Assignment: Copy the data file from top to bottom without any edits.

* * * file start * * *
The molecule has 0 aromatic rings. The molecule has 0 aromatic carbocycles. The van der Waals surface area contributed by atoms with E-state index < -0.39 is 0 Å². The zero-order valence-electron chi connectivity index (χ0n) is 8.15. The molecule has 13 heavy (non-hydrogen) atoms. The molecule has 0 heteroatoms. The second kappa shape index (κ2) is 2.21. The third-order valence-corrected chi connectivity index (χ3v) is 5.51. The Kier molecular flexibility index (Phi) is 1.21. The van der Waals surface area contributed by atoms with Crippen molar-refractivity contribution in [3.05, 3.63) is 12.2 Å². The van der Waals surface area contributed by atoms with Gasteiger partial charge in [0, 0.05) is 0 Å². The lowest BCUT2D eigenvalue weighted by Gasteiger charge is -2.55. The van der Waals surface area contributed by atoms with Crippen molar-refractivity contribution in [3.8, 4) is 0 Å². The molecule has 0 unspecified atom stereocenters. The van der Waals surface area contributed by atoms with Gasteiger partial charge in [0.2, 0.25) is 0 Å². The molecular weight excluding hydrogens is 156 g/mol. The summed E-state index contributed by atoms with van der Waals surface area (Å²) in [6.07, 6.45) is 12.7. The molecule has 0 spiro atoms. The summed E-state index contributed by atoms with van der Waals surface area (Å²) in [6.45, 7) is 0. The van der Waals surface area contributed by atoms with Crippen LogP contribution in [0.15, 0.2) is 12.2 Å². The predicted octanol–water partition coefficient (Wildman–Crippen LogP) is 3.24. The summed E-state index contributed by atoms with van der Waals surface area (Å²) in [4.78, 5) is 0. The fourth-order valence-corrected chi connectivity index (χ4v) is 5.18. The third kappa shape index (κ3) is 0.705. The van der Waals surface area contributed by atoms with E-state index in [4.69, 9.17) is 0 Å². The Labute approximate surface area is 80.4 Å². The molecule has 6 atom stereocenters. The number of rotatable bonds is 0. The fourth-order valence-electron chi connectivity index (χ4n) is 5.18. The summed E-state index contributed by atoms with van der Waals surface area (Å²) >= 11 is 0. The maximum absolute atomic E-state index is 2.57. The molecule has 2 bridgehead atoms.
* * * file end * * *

The molecule has 0 aromatic rings. The molecule has 0 aromatic carbocycles. The van der Waals surface area contributed by atoms with E-state index < -0.39 is 0 Å². The zero-order valence-electron chi connectivity index (χ0n) is 8.15. The molecule has 13 heavy (non-hydrogen) atoms. The molecule has 0 heteroatoms. The second kappa shape index (κ2) is 2.21. The third-order valence-corrected chi connectivity index (χ3v) is 5.51. The Kier molecular flexibility index (Phi) is 1.21. The van der Waals surface area contributed by atoms with Crippen molar-refractivity contribution in [3.05, 3.63) is 12.2 Å². The van der Waals surface area contributed by atoms with Gasteiger partial charge in [0, 0.05) is 0 Å². The lowest BCUT2D eigenvalue weighted by Gasteiger charge is -2.55. The van der Waals surface area contributed by atoms with Crippen molar-refractivity contribution in [3.8, 4) is 0 Å². The molecule has 0 unspecified atom stereocenters. The van der Waals surface area contributed by atoms with Gasteiger partial charge in [0.2, 0.25) is 0 Å². The molecular weight excluding hydrogens is 156 g/mol. The summed E-state index contributed by atoms with van der Waals surface area (Å²) in [6.07, 6.45) is 12.7. The molecule has 0 spiro atoms. The summed E-state index contributed by atoms with van der Waals surface area (Å²) in [6.45, 7) is 0. The van der Waals surface area contributed by atoms with Crippen LogP contribution in [0.15, 0.2) is 12.2 Å². The predicted octanol–water partition coefficient (Wildman–Crippen LogP) is 3.24. The summed E-state index contributed by atoms with van der Waals surface area (Å²) in [4.78, 5) is 0. The fourth-order valence-corrected chi connectivity index (χ4v) is 5.18. The third kappa shape index (κ3) is 0.705. The van der Waals surface area contributed by atoms with E-state index in [4.69, 9.17) is 0 Å². The Labute approximate surface area is 80.4 Å². The molecule has 6 atom stereocenters. The number of rotatable bonds is 0. The fourth-order valence-electron chi connectivity index (χ4n) is 5.18. The summed E-state index contributed by atoms with van der Waals surface area (Å²) >= 11 is 0. The maximum absolute atomic E-state index is 2.57. The molecule has 2 bridgehead atoms.